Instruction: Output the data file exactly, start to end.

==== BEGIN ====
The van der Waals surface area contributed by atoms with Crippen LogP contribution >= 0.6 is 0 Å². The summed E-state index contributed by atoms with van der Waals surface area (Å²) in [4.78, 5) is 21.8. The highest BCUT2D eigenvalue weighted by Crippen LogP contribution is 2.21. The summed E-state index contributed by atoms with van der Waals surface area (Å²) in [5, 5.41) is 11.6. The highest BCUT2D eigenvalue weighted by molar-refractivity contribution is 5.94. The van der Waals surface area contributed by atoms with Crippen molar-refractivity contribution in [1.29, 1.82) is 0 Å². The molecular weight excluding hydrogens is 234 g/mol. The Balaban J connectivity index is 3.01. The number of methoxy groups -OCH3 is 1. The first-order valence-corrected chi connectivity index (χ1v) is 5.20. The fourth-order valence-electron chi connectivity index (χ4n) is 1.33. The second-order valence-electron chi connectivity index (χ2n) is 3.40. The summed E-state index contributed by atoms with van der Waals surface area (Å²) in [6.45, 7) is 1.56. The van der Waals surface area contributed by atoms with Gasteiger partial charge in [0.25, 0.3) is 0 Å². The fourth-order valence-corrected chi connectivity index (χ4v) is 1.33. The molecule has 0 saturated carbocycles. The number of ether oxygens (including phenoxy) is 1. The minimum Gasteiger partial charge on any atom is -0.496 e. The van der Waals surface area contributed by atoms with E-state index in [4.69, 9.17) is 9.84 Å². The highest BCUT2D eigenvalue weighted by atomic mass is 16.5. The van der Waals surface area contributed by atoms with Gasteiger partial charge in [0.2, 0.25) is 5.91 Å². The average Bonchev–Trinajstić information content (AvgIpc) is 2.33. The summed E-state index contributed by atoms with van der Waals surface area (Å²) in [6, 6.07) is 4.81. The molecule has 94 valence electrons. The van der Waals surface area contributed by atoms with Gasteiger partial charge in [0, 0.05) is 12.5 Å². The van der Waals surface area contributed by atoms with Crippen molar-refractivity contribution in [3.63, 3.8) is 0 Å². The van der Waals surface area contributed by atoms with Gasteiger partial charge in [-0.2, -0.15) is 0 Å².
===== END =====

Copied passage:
The van der Waals surface area contributed by atoms with Crippen LogP contribution >= 0.6 is 0 Å². The summed E-state index contributed by atoms with van der Waals surface area (Å²) in [4.78, 5) is 21.8. The highest BCUT2D eigenvalue weighted by Crippen LogP contribution is 2.21. The summed E-state index contributed by atoms with van der Waals surface area (Å²) in [5, 5.41) is 11.6. The highest BCUT2D eigenvalue weighted by molar-refractivity contribution is 5.94. The van der Waals surface area contributed by atoms with Crippen molar-refractivity contribution in [1.29, 1.82) is 0 Å². The molecular weight excluding hydrogens is 234 g/mol. The Balaban J connectivity index is 3.01. The number of methoxy groups -OCH3 is 1. The first-order valence-corrected chi connectivity index (χ1v) is 5.20. The fourth-order valence-electron chi connectivity index (χ4n) is 1.33. The second-order valence-electron chi connectivity index (χ2n) is 3.40. The summed E-state index contributed by atoms with van der Waals surface area (Å²) in [6.45, 7) is 1.56. The van der Waals surface area contributed by atoms with Gasteiger partial charge in [0.25, 0.3) is 0 Å². The fourth-order valence-corrected chi connectivity index (χ4v) is 1.33. The molecule has 0 saturated carbocycles. The number of ether oxygens (including phenoxy) is 1. The minimum Gasteiger partial charge on any atom is -0.496 e. The van der Waals surface area contributed by atoms with E-state index in [4.69, 9.17) is 9.84 Å². The highest BCUT2D eigenvalue weighted by atomic mass is 16.5. The van der Waals surface area contributed by atoms with Gasteiger partial charge in [0.2, 0.25) is 5.91 Å². The average Bonchev–Trinajstić information content (AvgIpc) is 2.33. The summed E-state index contributed by atoms with van der Waals surface area (Å²) in [6, 6.07) is 4.81. The molecule has 94 valence electrons. The van der Waals surface area contributed by atoms with Gasteiger partial charge in [0, 0.05) is 12.5 Å². The van der Waals surface area contributed by atoms with Crippen molar-refractivity contribution in [3.63, 3.8) is 0 Å². The van der Waals surface area contributed by atoms with Gasteiger partial charge in [-0.2, -0.15) is 0 Å².